The Equality House is making connections in Topeka every day. With a one-word mission statement, “Peace” they plan to connect with as many organizations in Topeka as possible. As the result of one of these connections, the Paint Equality Project was born.
Sarah Fizell, executive director of ArtsConnect, originally went to the Equality House to see if they wanted to be part of the First Friday Art Walk. ArtsConnect is responsible for coordinating the walks and other art events in town and Fizell thought it would be a good idea to just go over and say hello. The connection started there.
“I see that house as kind of a piece of public, protest art, as something kind of a mural,” said Fizell. “As I walked in, on the wall next to the door was a piece of paper with all of the paint chips on it, and I thought ‘how cool would that be to share those colors with other people who maybe don’t know how else to interact with the house other than come and have their photograph taken.”
The idea turned into the Paint Equality project. ArtsConnect has kits that include the same 12 colors that are used on the rainbow house, a canvas for painting, brushes and a limited edition magnet with an image of the house on it. The idea is for people to use these materials to create something that speaks about equality, community, love and acceptance.
“Maybe it would give other people an opportunity to sort of have a piece of the sentiment behind that house, in their own world and have an opportunity to really create with it,” said Fizell. “I think that the options have been limited for us here in Topeka respond to the Westboro Baptist Church in a positive way and this is an opportunity to do that.”
The project is also a way to bring the community together with art.
“The Paint Equality Project sounds like a creative way to bring the community together over equality and art,” said Maegan O’Callaghan, sophomore history education major. “This will also hopefully make those opposed to marriage equality realize that their bullying or or discriminatory policies are not acceptable. I am very excited about the Equality House and the changes it is bringing to Topeka and I look forward to see where they go next.”
Although WBC is a huge motivator for this project, they aren’t named inside the box because these organizations want to stress equality and tolerance, moreso than a backlash against the famous hate group.
Davis Hammet, director of operations for Planting Peace, the organization that purchased and painted the rainbow house, says that the house itself was originally placed where it is because of the WBC, but that their organization stands for much more than that.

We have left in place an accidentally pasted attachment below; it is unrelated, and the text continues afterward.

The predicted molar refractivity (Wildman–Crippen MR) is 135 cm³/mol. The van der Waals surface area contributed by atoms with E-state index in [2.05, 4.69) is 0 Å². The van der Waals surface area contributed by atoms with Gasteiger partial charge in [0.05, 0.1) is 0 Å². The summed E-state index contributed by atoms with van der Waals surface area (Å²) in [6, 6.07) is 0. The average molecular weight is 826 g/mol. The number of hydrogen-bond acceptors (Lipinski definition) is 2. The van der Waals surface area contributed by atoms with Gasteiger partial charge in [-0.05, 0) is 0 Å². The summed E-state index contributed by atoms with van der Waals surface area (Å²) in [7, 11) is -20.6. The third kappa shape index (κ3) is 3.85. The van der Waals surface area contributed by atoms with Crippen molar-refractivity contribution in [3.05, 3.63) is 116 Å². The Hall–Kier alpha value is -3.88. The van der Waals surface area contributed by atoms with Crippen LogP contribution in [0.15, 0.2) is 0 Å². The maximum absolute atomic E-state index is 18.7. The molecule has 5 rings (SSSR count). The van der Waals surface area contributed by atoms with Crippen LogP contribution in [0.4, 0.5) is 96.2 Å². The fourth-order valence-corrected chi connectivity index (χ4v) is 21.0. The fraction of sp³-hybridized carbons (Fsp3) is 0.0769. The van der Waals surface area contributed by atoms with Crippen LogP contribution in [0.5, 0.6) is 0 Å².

Planting Peace is worldwide and is responsible for deworming 14 million people, they own six orphanages including one for HIV positive children, they have planted 1 million fruit trees in Haiti and they have helped to preserve the Amazon Rainforest. The Equality House is the beginning of their K-12 anti-bullying program and the house is supposed to be a place for the community of Topeka.
“[Planting Peace] owns the house but this is a house that is kind of given to the community of Topeka,” said Hammet. “When we got here and we found so much peace and love and [so many] wonderful people here, we thought a rainbow house represents the community much better than the WBC.”
The K-12 anti-bullying program is a pilot that is being tested on the 501 School District. It was started here after the success of the Equality House and Hammet describes it as being the most comprehensive anti-bullying program ever.
“Within two years we hope Topeka to be the model for the rest of the nation,” said Hammet. “And then we’ll start expanding from here. We are going to try to make  the safest school district in the nation.”
The organization’s founder wanted to promote something that had to do with lowering teen suicide rates in the United States. Bullying is a huge factor in teen suicide.
“We wanted to correlate [the house] with [the fact that] teen suicide rates in the United States are ridiculously high and most of it is because these teens get bullied,” said Hammet. “And their bullying makes them feel less. With the house we wanted to send out a really positive message about how weak hate really is.”
The Paint Equality Project is just one of the many things the house is involved in currently. Soon, they will have their own Little Free Library, painted just like the house with books specifically about empowerment and equality.
“As a young conservative-raised Christian I really appreciate the Equality House,” said O’Callaghan. “It is a great silent way of showing that the WBC does not represent all people in Topeka. As a Christian and LGBTQ rights supporter I am very frustrated with the image of Christians the WBC portrays.”
For more information and to keep up with all they are involved in, visit Planting Peace’s website plantingpeace.org and the Equality House’s page, equalityhouse.org. For more information on ArtsConnect in Topeka, visit artsconnecttopeka.org/. They all have Facebook pages, too. Just search for them and “like” their pages.